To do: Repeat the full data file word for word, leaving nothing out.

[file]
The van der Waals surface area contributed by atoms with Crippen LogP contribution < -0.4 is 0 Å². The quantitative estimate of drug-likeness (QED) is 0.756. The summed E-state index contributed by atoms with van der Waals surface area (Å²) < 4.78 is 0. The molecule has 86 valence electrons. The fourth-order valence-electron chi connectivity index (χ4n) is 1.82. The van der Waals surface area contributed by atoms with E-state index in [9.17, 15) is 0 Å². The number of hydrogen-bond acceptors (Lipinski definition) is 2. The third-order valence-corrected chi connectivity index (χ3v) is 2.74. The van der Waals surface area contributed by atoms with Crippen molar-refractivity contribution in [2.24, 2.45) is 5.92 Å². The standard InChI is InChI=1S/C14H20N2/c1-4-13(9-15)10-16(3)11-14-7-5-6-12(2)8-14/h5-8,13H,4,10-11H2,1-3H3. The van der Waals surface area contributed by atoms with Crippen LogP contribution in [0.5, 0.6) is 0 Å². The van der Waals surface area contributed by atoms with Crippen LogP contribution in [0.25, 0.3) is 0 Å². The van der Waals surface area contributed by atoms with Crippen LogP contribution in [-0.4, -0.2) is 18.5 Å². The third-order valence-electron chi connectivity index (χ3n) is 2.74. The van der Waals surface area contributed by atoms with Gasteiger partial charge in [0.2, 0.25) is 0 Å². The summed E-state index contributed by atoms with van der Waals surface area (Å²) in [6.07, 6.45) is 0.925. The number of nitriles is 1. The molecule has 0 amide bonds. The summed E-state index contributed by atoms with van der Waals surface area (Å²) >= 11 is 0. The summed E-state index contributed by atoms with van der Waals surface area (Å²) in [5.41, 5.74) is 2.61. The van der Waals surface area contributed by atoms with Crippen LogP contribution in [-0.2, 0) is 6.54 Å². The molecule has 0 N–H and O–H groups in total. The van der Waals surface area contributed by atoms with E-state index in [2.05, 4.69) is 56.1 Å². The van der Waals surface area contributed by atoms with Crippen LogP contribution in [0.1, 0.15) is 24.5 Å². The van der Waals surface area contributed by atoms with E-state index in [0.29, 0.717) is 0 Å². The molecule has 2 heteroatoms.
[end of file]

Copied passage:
The van der Waals surface area contributed by atoms with Crippen LogP contribution < -0.4 is 0 Å². The quantitative estimate of drug-likeness (QED) is 0.756. The summed E-state index contributed by atoms with van der Waals surface area (Å²) < 4.78 is 0. The molecule has 86 valence electrons. The fourth-order valence-electron chi connectivity index (χ4n) is 1.82. The van der Waals surface area contributed by atoms with E-state index in [9.17, 15) is 0 Å². The number of hydrogen-bond acceptors (Lipinski definition) is 2. The third-order valence-corrected chi connectivity index (χ3v) is 2.74. The van der Waals surface area contributed by atoms with Crippen molar-refractivity contribution in [2.24, 2.45) is 5.92 Å². The standard InChI is InChI=1S/C14H20N2/c1-4-13(9-15)10-16(3)11-14-7-5-6-12(2)8-14/h5-8,13H,4,10-11H2,1-3H3. The van der Waals surface area contributed by atoms with Crippen LogP contribution in [0.5, 0.6) is 0 Å². The van der Waals surface area contributed by atoms with Crippen LogP contribution in [0.25, 0.3) is 0 Å². The van der Waals surface area contributed by atoms with Crippen LogP contribution in [-0.4, -0.2) is 18.5 Å². The third-order valence-electron chi connectivity index (χ3n) is 2.74. The van der Waals surface area contributed by atoms with Gasteiger partial charge in [0.2, 0.25) is 0 Å². The summed E-state index contributed by atoms with van der Waals surface area (Å²) in [6.07, 6.45) is 0.925. The number of nitriles is 1. The molecule has 0 amide bonds. The summed E-state index contributed by atoms with van der Waals surface area (Å²) >= 11 is 0. The summed E-state index contributed by atoms with van der Waals surface area (Å²) in [5.41, 5.74) is 2.61. The van der Waals surface area contributed by atoms with Crippen LogP contribution in [-0.2, 0) is 6.54 Å². The molecule has 0 N–H and O–H groups in total. The van der Waals surface area contributed by atoms with E-state index in [2.05, 4.69) is 56.1 Å². The van der Waals surface area contributed by atoms with Crippen LogP contribution in [0.1, 0.15) is 24.5 Å². The van der Waals surface area contributed by atoms with E-state index in [0.29, 0.717) is 0 Å². The molecule has 2 heteroatoms.